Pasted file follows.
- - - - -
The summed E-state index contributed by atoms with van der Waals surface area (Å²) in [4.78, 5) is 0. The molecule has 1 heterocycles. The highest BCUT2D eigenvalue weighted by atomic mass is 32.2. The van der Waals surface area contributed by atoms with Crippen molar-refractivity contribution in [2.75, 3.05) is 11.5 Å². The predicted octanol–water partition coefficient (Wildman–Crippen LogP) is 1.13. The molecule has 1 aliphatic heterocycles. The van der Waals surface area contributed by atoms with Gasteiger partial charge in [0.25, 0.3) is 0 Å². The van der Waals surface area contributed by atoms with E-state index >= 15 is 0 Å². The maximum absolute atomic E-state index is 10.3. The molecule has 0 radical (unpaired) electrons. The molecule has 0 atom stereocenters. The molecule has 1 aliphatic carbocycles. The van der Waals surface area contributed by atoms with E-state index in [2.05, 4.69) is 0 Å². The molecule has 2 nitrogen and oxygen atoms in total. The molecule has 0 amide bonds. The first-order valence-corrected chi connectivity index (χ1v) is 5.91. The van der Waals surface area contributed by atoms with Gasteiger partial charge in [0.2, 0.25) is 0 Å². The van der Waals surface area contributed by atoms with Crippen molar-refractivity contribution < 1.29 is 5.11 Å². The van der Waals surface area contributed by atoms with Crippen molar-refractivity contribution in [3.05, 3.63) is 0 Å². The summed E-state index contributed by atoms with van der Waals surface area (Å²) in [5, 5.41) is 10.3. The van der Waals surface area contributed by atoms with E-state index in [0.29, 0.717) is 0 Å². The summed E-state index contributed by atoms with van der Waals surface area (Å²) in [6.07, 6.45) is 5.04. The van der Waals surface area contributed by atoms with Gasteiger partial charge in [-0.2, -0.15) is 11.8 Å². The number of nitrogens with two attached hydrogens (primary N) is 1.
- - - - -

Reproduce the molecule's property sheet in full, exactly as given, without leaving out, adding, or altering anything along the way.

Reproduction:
The summed E-state index contributed by atoms with van der Waals surface area (Å²) in [4.78, 5) is 0. The molecule has 1 heterocycles. The highest BCUT2D eigenvalue weighted by atomic mass is 32.2. The van der Waals surface area contributed by atoms with Crippen molar-refractivity contribution in [2.75, 3.05) is 11.5 Å². The predicted octanol–water partition coefficient (Wildman–Crippen LogP) is 1.13. The molecule has 1 aliphatic heterocycles. The van der Waals surface area contributed by atoms with Gasteiger partial charge in [0.25, 0.3) is 0 Å². The van der Waals surface area contributed by atoms with E-state index >= 15 is 0 Å². The maximum absolute atomic E-state index is 10.3. The molecule has 0 radical (unpaired) electrons. The molecule has 0 atom stereocenters. The molecule has 1 aliphatic carbocycles. The van der Waals surface area contributed by atoms with E-state index in [2.05, 4.69) is 0 Å². The molecule has 2 nitrogen and oxygen atoms in total. The molecule has 0 amide bonds. The first-order valence-corrected chi connectivity index (χ1v) is 5.91. The van der Waals surface area contributed by atoms with Gasteiger partial charge in [0.2, 0.25) is 0 Å². The van der Waals surface area contributed by atoms with Crippen molar-refractivity contribution < 1.29 is 5.11 Å². The van der Waals surface area contributed by atoms with Crippen molar-refractivity contribution in [3.05, 3.63) is 0 Å². The summed E-state index contributed by atoms with van der Waals surface area (Å²) in [5, 5.41) is 10.3. The van der Waals surface area contributed by atoms with E-state index in [0.29, 0.717) is 0 Å². The summed E-state index contributed by atoms with van der Waals surface area (Å²) in [6.07, 6.45) is 5.04. The van der Waals surface area contributed by atoms with Gasteiger partial charge in [-0.2, -0.15) is 11.8 Å². The number of nitrogens with two attached hydrogens (primary N) is 1.